Tree Frog Forestry News

Category Archives: Health & Safety

Health & Safety

Here comes the smoke: Health officials tell B.C. to prepare for new ‘5th season’

By Simon Little
Global News
May 15, 2019
Category: Health & Safety
Region: Canada, Canada West

Sarah Henderson

Move over autumnal equinox, there’s a new season in town. …the BC Centre for Disease Control is advising British Columbians to be ready to protect themselves from the potential harmful effects of worsening air quality as wildfires begin to flare up once again. The agency has created a new hub with health information for residents, with fact sheets on health concerns, air cleaners and tips on how to prepare for the anticipated smoke. “​In addition to spring, summer, fall and winter, B.C. has added a fifth season to its calendar — wildfire season,” states the site. “And with the month of May now in full swing, fires are already burning in parts of the province.” …Sarah Henderson, a senior environmental health scientist at the BCCDC, says with annual smokey summers becoming a reality, British Columbians will need to be prepared to protect their health.

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Fine for death of three Western Forest Products’ workers criticized as inadequate

By Larry Pynn
The Narwhal
May 9, 2019
Category: Health & Safety
Region: Canada, Canada West

WorkSafeBC has fined a forest company $29,049 for the deaths of three workers in a “high-risk” railway accident on northern Vancouver Island. …This isn’t the only case in which a relatively small fine was levied against a company for a worker’s death. …These two cases involving work-place deaths contrast sharply with the $514,991 fine levied against the Township of Langley. …Craig Fitzsimmons, WorkSafeBC, said that the amount of a penalty is based on the nature of the violation, an employer’s history of violations and the size of the employer’s payroll. …The primary purpose of an administrative penalty is to motivate the employer receiving the penalty — and other employers — to comply with occupational health and safety rules, and to keep their workplaces safe, Fitzsimmons added. …Steve Hunt, a western Canada director with the United Steelworkers, representing forest workers, said the fines are insufficient.

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Valid Manufacturing among industrial park innovators

By Jim Cooperman
Salmon Arm Observer
May 7, 2019
Category: Health & Safety
Region: Canada, Canada West

…Valid Manufacturing began as a standard, sheet metal and electrical integration shop that produced electrical boxes and cabinets primarily for streets and highways.  …New products are being developed at Valid thanks to their well-funded research and development department… A few years ago, they met with the BC Forestry Council and inquired what was the most serious problem in the industry. Some of the most frequent injuries occur when chip truck drivers are covering their trucks with the tarps needed to keep the chips from flying out. Valid took on the challenge to build an automatic system to accomplish this task, which included designing an arm that had to defy gravity to reach out far enough to accomplish the job. They are now field testing the prototype …with the hope that… trailers on the road in B.C. will be equipped with this high-tech device that will cut down on injuries.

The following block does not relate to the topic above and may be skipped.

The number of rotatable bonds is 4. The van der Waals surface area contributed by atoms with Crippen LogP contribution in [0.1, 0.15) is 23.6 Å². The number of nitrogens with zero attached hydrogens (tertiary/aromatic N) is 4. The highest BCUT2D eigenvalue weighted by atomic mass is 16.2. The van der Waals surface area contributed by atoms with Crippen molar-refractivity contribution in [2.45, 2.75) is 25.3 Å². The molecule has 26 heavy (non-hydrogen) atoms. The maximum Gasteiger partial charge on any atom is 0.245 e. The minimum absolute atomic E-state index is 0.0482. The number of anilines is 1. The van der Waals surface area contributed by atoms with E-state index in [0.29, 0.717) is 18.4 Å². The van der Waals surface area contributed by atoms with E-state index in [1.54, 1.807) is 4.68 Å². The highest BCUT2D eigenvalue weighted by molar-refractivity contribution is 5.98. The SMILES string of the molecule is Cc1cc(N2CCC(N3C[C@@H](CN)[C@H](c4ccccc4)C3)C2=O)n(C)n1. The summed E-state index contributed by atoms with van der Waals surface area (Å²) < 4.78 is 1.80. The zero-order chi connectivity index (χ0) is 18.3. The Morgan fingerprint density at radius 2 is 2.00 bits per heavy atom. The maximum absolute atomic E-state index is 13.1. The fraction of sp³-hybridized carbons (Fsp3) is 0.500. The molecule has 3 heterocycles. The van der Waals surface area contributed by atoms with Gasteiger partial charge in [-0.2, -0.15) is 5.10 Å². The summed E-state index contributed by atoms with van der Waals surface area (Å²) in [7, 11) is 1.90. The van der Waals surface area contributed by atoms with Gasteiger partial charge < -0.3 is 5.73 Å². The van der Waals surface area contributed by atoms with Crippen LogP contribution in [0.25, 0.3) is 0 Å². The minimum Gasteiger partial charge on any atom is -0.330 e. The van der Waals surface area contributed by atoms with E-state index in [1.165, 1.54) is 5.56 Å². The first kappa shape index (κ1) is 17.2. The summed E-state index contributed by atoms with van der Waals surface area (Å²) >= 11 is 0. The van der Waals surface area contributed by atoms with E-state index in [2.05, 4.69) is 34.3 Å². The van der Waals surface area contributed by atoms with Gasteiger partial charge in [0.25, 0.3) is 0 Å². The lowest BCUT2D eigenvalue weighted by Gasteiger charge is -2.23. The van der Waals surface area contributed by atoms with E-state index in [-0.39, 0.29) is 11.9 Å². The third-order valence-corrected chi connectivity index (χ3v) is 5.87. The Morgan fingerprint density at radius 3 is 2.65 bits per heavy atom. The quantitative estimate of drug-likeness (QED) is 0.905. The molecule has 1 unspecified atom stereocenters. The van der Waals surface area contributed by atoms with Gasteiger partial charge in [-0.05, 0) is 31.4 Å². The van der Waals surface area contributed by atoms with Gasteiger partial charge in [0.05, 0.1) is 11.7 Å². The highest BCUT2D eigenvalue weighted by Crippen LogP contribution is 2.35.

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Three killed, one survives after plane crash near Smithers

By Trevor Hewitt
The Terrace Standard
May 5, 2019
Category: Health & Safety
Region: Canada, Canada West

Lorne Borgal

…The three men who died in the plane crash northeast of Smithers on Saturday were part of a crew contracted by the BC Wildfire Service to do aerial imaging. “A conscious male passenger was seen outside the crash site, but due to the landscape the helicopter was unable to land,” said RCMP Sgt. Darren Durnin in a statement. Rescuers were lowered from the helicopter further away and then hiked to the crash site. The survivor of the crash was taken to hospital and remains in stable condition. A social media post from the wife of one of the victims …has confirmed that Lorne Borgal was a passenger on the Cessna 182 that went down near Smithers Landing. Borgal was the former president and CEO of Hudson Bay Mountain Resort in Smithers. “I understand …the plane Lorne was aboard (he was not flying) crashed killing Lorne, his colleague Amir, and the pilot Pete from Lakes District Air in Burns Lake with 1 survivor,” the post reads.

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Minister’s statement on wildfire contractor aircraft crash

By Ministry of Forests, Lands, Natural Resource Operations and Rural Development
Government of British Columbia
May 6, 2019
Category: Health & Safety
Region: Canada, Canada West

Doug Donaldson, Minister of Forests, Lands, Natural Resource Operations and Rural Development, has issued the following statement in response to the crash of an aircraft transporting BC Wildfire Service contractors in the Northwest Fire Centre: “Shortly after 8:30 a.m. on Saturday, May 4, 2019, a Cessna 182 fixed-wing aircraft crashed about 95 kilometres northeast of Smithers. On board were four contractors who were conducting infrared scans of some of the 2018 wildfires, on behalf of the BC Wildfire Service. “The crash site was located shortly before 11 a.m. Three of the four people on board did not survive, but one person was transported from the site by a Joint Rescue Co-ordination Centre helicopter and is now being treated in a Vancouver hospital. That person is expected to recover.